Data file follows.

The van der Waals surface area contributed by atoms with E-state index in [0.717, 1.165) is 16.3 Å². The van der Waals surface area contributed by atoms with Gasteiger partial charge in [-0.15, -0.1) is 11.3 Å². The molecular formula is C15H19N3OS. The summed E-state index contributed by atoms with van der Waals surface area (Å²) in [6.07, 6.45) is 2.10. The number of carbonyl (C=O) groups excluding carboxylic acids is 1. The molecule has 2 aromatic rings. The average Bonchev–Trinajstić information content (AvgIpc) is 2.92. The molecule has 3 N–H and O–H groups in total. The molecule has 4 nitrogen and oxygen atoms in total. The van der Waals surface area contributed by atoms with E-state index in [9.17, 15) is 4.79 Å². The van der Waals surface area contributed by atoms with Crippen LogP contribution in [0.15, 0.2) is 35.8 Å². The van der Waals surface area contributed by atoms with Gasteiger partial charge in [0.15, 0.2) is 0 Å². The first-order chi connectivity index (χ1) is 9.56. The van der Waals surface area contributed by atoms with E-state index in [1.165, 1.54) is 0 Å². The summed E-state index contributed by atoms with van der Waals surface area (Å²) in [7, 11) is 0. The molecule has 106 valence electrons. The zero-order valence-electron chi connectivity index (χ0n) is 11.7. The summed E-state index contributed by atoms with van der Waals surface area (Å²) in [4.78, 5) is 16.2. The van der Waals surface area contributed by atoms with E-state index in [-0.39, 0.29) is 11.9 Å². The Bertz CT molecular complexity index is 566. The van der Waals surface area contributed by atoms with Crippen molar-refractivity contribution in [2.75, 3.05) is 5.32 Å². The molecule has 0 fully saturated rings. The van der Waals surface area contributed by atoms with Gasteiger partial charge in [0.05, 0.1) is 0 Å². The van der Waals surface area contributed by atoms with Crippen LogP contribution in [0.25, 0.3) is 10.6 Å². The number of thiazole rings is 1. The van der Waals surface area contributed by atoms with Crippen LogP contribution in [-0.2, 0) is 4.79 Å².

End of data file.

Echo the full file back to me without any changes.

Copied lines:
The van der Waals surface area contributed by atoms with E-state index in [0.717, 1.165) is 16.3 Å². The van der Waals surface area contributed by atoms with Gasteiger partial charge in [-0.15, -0.1) is 11.3 Å². The molecular formula is C15H19N3OS. The summed E-state index contributed by atoms with van der Waals surface area (Å²) in [6.07, 6.45) is 2.10. The number of carbonyl (C=O) groups excluding carboxylic acids is 1. The molecule has 2 aromatic rings. The average Bonchev–Trinajstić information content (AvgIpc) is 2.92. The molecule has 3 N–H and O–H groups in total. The molecule has 4 nitrogen and oxygen atoms in total. The van der Waals surface area contributed by atoms with E-state index in [9.17, 15) is 4.79 Å². The van der Waals surface area contributed by atoms with Crippen LogP contribution in [0.15, 0.2) is 35.8 Å². The van der Waals surface area contributed by atoms with Gasteiger partial charge in [0.15, 0.2) is 0 Å². The first-order chi connectivity index (χ1) is 9.56. The van der Waals surface area contributed by atoms with E-state index in [1.165, 1.54) is 0 Å². The summed E-state index contributed by atoms with van der Waals surface area (Å²) in [7, 11) is 0. The molecule has 106 valence electrons. The zero-order valence-electron chi connectivity index (χ0n) is 11.7. The summed E-state index contributed by atoms with van der Waals surface area (Å²) in [4.78, 5) is 16.2. The van der Waals surface area contributed by atoms with E-state index in [-0.39, 0.29) is 11.9 Å². The Bertz CT molecular complexity index is 566. The van der Waals surface area contributed by atoms with Crippen molar-refractivity contribution in [2.75, 3.05) is 5.32 Å². The molecule has 0 fully saturated rings. The van der Waals surface area contributed by atoms with Gasteiger partial charge in [0.05, 0.1) is 0 Å². The van der Waals surface area contributed by atoms with Crippen LogP contribution in [0.25, 0.3) is 10.6 Å². The number of thiazole rings is 1. The van der Waals surface area contributed by atoms with Crippen LogP contribution in [-0.2, 0) is 4.79 Å².